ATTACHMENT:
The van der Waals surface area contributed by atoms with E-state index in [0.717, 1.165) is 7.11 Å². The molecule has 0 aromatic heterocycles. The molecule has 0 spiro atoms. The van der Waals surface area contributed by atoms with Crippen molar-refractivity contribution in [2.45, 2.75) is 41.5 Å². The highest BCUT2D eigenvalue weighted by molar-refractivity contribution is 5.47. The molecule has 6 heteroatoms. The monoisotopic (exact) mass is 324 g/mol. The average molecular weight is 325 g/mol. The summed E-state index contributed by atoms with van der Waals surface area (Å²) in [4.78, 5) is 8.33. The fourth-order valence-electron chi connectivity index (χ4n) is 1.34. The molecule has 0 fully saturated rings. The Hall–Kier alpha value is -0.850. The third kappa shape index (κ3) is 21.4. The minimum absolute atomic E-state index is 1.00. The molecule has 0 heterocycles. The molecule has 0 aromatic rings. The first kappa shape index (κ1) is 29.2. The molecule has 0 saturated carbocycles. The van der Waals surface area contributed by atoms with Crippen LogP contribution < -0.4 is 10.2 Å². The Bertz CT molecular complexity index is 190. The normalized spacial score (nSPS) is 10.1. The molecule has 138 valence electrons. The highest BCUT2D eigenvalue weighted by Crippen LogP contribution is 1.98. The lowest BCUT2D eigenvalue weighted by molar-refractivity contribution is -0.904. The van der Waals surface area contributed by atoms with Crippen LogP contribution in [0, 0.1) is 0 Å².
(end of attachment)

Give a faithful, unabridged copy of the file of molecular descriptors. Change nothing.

The van der Waals surface area contributed by atoms with E-state index in [0.717, 1.165) is 7.11 Å². The molecule has 0 aromatic heterocycles. The molecule has 0 spiro atoms. The van der Waals surface area contributed by atoms with Crippen molar-refractivity contribution in [2.45, 2.75) is 41.5 Å². The highest BCUT2D eigenvalue weighted by molar-refractivity contribution is 5.47. The molecule has 6 heteroatoms. The monoisotopic (exact) mass is 324 g/mol. The average molecular weight is 325 g/mol. The summed E-state index contributed by atoms with van der Waals surface area (Å²) in [4.78, 5) is 8.33. The fourth-order valence-electron chi connectivity index (χ4n) is 1.34. The molecule has 0 fully saturated rings. The Hall–Kier alpha value is -0.850. The third kappa shape index (κ3) is 21.4. The minimum absolute atomic E-state index is 1.00. The molecule has 0 heterocycles. The molecule has 0 aromatic rings. The first kappa shape index (κ1) is 29.2. The molecule has 0 saturated carbocycles. The van der Waals surface area contributed by atoms with Crippen LogP contribution < -0.4 is 10.2 Å². The Bertz CT molecular complexity index is 190. The normalized spacial score (nSPS) is 10.1. The molecule has 138 valence electrons. The highest BCUT2D eigenvalue weighted by Crippen LogP contribution is 1.98. The lowest BCUT2D eigenvalue weighted by molar-refractivity contribution is -0.904. The van der Waals surface area contributed by atoms with Crippen LogP contribution in [0, 0.1) is 0 Å².